9. The Seals in the Ceiling of James A. Farley Post Office

One of the lesser-known and more surprising details of the Farley Post Office is on the ceiling of its main atrium. If you take a moment to look up, you may be surprised to find that it is adorned with the official seals of ten countries including France, Germany and England, in addition to the United States.
The insignias represent ten countries that were one of the first members of the universal postal union at the time of the construction. This administrative body is now under the purview of the United Nations and works on shipping policies between countries around the world.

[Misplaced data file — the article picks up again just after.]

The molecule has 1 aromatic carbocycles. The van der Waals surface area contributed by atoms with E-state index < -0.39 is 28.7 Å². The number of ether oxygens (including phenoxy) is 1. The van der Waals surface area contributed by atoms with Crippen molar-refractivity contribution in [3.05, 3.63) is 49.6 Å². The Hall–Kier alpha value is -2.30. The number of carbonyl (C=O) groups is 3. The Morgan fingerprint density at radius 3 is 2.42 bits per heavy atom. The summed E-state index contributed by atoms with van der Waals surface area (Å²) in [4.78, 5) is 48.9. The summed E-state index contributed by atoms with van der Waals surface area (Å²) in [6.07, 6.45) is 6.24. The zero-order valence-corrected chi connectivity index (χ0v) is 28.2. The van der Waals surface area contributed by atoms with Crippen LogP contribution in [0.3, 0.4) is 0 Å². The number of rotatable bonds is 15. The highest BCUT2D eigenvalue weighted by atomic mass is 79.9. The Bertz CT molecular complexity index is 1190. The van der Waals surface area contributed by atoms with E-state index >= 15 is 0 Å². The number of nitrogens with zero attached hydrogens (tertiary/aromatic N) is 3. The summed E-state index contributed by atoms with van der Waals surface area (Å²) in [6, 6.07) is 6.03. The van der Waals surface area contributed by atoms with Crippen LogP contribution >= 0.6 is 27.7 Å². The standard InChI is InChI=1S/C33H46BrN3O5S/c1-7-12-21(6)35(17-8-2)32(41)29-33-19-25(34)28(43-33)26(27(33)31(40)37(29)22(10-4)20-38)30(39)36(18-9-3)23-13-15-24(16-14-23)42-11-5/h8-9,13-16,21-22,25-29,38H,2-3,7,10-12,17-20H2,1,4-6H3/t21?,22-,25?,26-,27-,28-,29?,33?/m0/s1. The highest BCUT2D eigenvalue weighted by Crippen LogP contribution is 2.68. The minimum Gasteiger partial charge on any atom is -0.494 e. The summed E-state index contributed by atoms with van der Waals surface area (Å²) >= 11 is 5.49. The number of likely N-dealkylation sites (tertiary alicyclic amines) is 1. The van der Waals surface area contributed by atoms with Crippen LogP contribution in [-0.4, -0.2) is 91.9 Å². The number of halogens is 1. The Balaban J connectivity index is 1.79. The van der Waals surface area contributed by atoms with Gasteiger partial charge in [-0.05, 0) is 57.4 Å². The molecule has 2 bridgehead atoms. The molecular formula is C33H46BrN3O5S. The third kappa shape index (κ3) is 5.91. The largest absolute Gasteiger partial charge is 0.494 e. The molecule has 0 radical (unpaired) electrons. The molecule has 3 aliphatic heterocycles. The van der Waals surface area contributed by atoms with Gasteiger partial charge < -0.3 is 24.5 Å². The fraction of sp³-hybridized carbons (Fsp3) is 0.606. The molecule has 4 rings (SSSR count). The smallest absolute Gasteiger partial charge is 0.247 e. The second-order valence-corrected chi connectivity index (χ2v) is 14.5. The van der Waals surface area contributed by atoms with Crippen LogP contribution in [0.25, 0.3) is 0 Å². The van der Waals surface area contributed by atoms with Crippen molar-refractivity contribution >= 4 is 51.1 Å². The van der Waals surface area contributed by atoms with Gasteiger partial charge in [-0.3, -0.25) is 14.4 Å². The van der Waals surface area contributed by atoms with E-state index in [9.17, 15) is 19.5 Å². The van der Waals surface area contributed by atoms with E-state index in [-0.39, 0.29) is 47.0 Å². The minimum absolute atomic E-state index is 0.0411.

The United States seal is centered in the atrium, surrounded by those of England and Germany. The English seal contains the French phrase, “Dieu et Mon Doit” meaning “God and my right.” The German seal became a topic of controversy when the United States entered World War I four years after the opening of the Farley Post Office, with groups requesting a removal. The German seal shows the coat of arms under Francis II, of Francis I of Austria, from the early 1800s. Other countries include the R.F. for France (which stands for République Française), Switzerland, Belgium (with the French words “L’Union Fait la Force”  (meaning Strength with Unity), the Netherlands (Je Maintiendrai, meaning “I will maintain.” Read more about the seals here.